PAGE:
Q: Buying a house worries me. I don’t know what I should be looking out for! I know that the older the house, the more likely it is that the wiring, plumbing and roof might be out of date, and the paint could even have lead in it if it’s old enough. I have been looking at houses and like a handful of them, but obviously don’t want to pay for an inspector for all of them. Help!

A: The fact is, you’re simply not going to be able to rule a home all the way in — or out — without paying for an inspection. Your best bet is to generally select the home on which you want to place an offer based on its location, basic specifications and how well they fit with your wants and needs, and the price you are able to negotiate for it.

You simply have to go into a home purchase with the understanding that it will not be a done deal until you do pay for a home inspection, and pest and roof inspections, too, in most cases.

Generally, homebuyers don’t have a laundry list of homes they feel are interchangeable with each other; they tend to have a strong preference for one over the others, or a ranked list of homes, based on things like location, aesthetics, price and the like.

And the fact is that the average plumbing, electrical or roof repair or upgrade might not even be a deal-breaker, depending on how strong your preference is for one home over the others.

If the home costs $250,000 and you love it, would the fact that it needs a $5,000 roof deter you from buying it? Most buyers would say no — and on today’s market, most buyers would simply try to negotiate with the seller to make the repair or get an upgrade credit, or chip in some or all of the needed repair.

With that said, there are some basic things you can and should watch out for with respect to the areas of concern you mentioned. First things first: disclosures.

Your agent can find out whether the seller’s disclosures are already available for the properties in which you’re interested.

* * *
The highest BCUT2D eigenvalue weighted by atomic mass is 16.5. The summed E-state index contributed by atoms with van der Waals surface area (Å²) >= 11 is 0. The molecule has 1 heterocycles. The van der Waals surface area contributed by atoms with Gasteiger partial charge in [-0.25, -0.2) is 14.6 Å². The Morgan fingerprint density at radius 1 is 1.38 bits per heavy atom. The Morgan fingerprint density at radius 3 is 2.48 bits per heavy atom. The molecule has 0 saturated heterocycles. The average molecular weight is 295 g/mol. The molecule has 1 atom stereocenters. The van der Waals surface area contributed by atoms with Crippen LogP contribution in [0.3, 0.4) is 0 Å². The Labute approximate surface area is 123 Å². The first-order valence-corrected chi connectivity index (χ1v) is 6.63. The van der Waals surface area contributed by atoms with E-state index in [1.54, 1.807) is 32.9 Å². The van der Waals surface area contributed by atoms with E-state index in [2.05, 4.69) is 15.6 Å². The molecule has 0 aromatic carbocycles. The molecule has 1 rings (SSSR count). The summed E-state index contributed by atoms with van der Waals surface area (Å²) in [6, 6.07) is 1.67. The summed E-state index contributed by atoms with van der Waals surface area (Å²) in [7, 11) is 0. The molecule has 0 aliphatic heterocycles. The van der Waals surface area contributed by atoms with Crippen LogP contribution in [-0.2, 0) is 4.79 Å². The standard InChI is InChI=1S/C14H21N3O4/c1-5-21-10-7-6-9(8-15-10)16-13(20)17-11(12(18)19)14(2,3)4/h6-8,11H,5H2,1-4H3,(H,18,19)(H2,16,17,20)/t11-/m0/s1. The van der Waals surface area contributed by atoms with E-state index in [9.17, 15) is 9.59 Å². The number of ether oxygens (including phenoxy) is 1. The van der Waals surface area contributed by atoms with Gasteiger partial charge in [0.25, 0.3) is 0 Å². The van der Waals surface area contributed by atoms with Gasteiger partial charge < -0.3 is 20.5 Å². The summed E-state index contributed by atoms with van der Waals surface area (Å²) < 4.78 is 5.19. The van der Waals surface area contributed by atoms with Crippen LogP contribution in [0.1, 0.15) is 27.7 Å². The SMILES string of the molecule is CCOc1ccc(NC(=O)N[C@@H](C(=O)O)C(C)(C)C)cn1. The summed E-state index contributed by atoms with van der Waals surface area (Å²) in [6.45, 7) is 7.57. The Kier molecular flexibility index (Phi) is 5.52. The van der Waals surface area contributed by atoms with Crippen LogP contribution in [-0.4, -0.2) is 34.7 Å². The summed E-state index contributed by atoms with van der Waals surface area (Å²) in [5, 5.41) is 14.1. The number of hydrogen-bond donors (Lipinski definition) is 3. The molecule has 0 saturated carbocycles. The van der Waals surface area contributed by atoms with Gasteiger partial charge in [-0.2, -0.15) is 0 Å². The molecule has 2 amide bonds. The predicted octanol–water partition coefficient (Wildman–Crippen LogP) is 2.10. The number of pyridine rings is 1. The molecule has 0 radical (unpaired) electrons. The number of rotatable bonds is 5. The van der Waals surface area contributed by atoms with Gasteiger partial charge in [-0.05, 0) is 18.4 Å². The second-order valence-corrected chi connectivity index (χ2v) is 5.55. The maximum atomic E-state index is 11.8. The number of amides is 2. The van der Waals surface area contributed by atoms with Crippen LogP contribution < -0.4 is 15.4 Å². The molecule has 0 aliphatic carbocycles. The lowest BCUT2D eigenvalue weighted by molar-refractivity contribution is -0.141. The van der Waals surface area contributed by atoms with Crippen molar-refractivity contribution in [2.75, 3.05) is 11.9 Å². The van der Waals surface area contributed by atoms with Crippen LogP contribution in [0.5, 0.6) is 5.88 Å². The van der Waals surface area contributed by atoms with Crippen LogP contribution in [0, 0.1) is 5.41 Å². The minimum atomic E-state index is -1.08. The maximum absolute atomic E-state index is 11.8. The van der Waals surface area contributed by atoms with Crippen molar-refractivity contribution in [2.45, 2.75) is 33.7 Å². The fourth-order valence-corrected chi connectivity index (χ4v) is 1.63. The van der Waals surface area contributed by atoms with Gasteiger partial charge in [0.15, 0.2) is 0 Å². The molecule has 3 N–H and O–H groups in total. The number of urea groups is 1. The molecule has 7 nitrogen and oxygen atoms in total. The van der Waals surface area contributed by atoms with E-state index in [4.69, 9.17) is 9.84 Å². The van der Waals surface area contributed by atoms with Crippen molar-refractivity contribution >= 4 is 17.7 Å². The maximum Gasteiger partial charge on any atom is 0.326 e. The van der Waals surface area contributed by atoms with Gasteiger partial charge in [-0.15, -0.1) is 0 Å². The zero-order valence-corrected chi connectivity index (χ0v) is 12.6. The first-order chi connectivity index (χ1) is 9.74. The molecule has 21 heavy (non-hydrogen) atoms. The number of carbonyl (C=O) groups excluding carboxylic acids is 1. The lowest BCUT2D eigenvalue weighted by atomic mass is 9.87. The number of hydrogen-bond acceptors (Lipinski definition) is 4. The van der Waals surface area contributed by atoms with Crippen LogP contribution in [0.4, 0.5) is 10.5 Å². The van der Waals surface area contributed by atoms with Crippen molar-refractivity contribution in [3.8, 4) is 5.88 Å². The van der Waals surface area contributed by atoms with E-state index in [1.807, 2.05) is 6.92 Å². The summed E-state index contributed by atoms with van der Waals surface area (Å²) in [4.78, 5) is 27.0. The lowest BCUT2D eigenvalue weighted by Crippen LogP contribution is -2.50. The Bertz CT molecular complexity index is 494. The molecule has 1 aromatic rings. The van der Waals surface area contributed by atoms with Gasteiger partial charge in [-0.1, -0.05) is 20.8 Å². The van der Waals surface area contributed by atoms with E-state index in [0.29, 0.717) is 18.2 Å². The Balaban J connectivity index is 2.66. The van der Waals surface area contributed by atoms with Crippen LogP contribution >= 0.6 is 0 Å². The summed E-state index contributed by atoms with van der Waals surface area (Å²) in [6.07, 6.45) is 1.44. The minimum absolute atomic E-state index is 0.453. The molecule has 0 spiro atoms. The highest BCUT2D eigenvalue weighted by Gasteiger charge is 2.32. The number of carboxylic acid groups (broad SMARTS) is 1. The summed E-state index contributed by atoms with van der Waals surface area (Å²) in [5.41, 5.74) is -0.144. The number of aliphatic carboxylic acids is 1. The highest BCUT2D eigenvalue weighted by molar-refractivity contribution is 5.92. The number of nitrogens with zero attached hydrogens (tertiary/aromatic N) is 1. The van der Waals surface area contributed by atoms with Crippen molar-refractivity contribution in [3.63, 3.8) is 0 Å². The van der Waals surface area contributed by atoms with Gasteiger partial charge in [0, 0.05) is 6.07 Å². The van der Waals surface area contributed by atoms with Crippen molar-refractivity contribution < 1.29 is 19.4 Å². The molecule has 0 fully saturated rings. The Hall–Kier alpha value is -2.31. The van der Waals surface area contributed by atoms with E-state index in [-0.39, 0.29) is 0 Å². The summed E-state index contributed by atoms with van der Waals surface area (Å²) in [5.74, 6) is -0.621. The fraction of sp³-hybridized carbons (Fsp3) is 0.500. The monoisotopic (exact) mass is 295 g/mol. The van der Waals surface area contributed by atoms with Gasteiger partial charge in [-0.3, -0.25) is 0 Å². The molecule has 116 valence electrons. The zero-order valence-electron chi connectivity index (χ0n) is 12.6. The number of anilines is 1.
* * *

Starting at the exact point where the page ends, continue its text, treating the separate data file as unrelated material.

Many times, smart, honest sellers will flat out disclose what plumbing, electrical and roofing kinks and quirks a home might have; if they mention lots of little repairs they’ve had to do over the time they’ve owned the place to a particular system (e.g., multiple times they’ve had to have the sewage line snaked, etc.) that may indicate that particular system (a) might need some work and (b) definitely needs a closer, professional inspection.

In terms of things you can see with your own two, untrained eyes, if you’re looking at an older home and have concerns about its electrical system, look to see:

  • whether there are three-pronged or two-pronged plugs throughout (three-pronged plugs suggest, but do not guarantee, that the home might have modern grounding, which can reduce the risk of shock, and some of your appliances and electronics might need a three-pronged outlet to plug into);
  • look for those little reset buttons on the electrical outlets in bathrooms, kitchens, laundry rooms and garages (they indicate modern safety upgrades known as ground-fault circuit interrupters (GFCI), which minimize shock hazards around water;
  • watch for fuses vs. breakers (a fuse system is an older, almost obsolete method of electricity management and may indicate that an electrical upgrade will be needed in the home’s near-term future); and
  • scorch marks on and near outlets (not good).

Water stains on walls and ceilings may indicate roof, plumbing or drainage issues; similarly, looking under sinks is a quick way to look for water damage and staining from plumbing leaks.

Actually, many roofs that require repair just look like it from the exterior, when viewed with the naked eye; if it seems rippled or raggedy or worn, it might require some repairs or upgrades in the near future.

But here’s the thing: Even if you do see any of these items, you should not necessarily construe them as a deal-breaker. Rather, you should take any or all of them as signs that you should ask your property inspector to pay special attention, or make sure you obtain a specialty inspection or repair bid from an expert like an electrician or roofer.

And by the same token, a home can have none of these visible signs of plumbing, electrical or roofing issues and still have major, deal-breaker-level condition problems.

I once represented a buyer who got into contract on a home that had been gutted and remodeled after a fire — new electrical, new plumbing, new roof — all on top of a completely rotten foundation that received six-figure repair estimates from multiple contractors.

When you find a property that works for you and get into contract on it, don’t cut corners or costs when it comes to having the home thoroughly and professionally inspected.

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